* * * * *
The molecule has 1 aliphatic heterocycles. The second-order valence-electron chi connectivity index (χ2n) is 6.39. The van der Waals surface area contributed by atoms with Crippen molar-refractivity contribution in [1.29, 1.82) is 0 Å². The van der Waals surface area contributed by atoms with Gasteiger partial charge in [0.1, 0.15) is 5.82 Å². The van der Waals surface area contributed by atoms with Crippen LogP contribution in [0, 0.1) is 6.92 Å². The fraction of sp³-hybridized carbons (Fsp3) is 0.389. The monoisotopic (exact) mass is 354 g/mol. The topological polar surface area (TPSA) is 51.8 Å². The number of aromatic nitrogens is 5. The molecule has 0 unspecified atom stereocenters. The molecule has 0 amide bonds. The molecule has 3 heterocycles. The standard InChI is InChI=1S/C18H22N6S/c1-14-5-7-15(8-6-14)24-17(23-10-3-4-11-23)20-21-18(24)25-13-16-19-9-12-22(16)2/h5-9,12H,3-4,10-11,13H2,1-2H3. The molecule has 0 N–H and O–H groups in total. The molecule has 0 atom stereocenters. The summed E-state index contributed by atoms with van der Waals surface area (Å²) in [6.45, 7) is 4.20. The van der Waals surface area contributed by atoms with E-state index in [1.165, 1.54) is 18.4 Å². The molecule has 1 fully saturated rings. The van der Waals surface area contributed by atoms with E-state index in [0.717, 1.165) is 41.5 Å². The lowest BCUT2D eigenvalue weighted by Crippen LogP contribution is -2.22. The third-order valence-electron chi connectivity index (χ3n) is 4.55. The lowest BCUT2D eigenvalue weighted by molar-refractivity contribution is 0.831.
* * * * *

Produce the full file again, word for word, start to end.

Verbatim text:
The molecule has 1 aliphatic heterocycles. The second-order valence-electron chi connectivity index (χ2n) is 6.39. The van der Waals surface area contributed by atoms with Crippen molar-refractivity contribution in [1.29, 1.82) is 0 Å². The van der Waals surface area contributed by atoms with Gasteiger partial charge in [0.1, 0.15) is 5.82 Å². The van der Waals surface area contributed by atoms with Crippen LogP contribution in [0, 0.1) is 6.92 Å². The fraction of sp³-hybridized carbons (Fsp3) is 0.389. The monoisotopic (exact) mass is 354 g/mol. The topological polar surface area (TPSA) is 51.8 Å². The number of aromatic nitrogens is 5. The molecule has 0 unspecified atom stereocenters. The molecule has 0 amide bonds. The molecule has 3 heterocycles. The standard InChI is InChI=1S/C18H22N6S/c1-14-5-7-15(8-6-14)24-17(23-10-3-4-11-23)20-21-18(24)25-13-16-19-9-12-22(16)2/h5-9,12H,3-4,10-11,13H2,1-2H3. The molecule has 0 N–H and O–H groups in total. The molecule has 0 atom stereocenters. The summed E-state index contributed by atoms with van der Waals surface area (Å²) in [6.45, 7) is 4.20. The van der Waals surface area contributed by atoms with E-state index in [1.165, 1.54) is 18.4 Å². The molecule has 1 fully saturated rings. The van der Waals surface area contributed by atoms with E-state index in [0.717, 1.165) is 41.5 Å². The lowest BCUT2D eigenvalue weighted by Crippen LogP contribution is -2.22. The third-order valence-electron chi connectivity index (χ3n) is 4.55. The lowest BCUT2D eigenvalue weighted by molar-refractivity contribution is 0.831.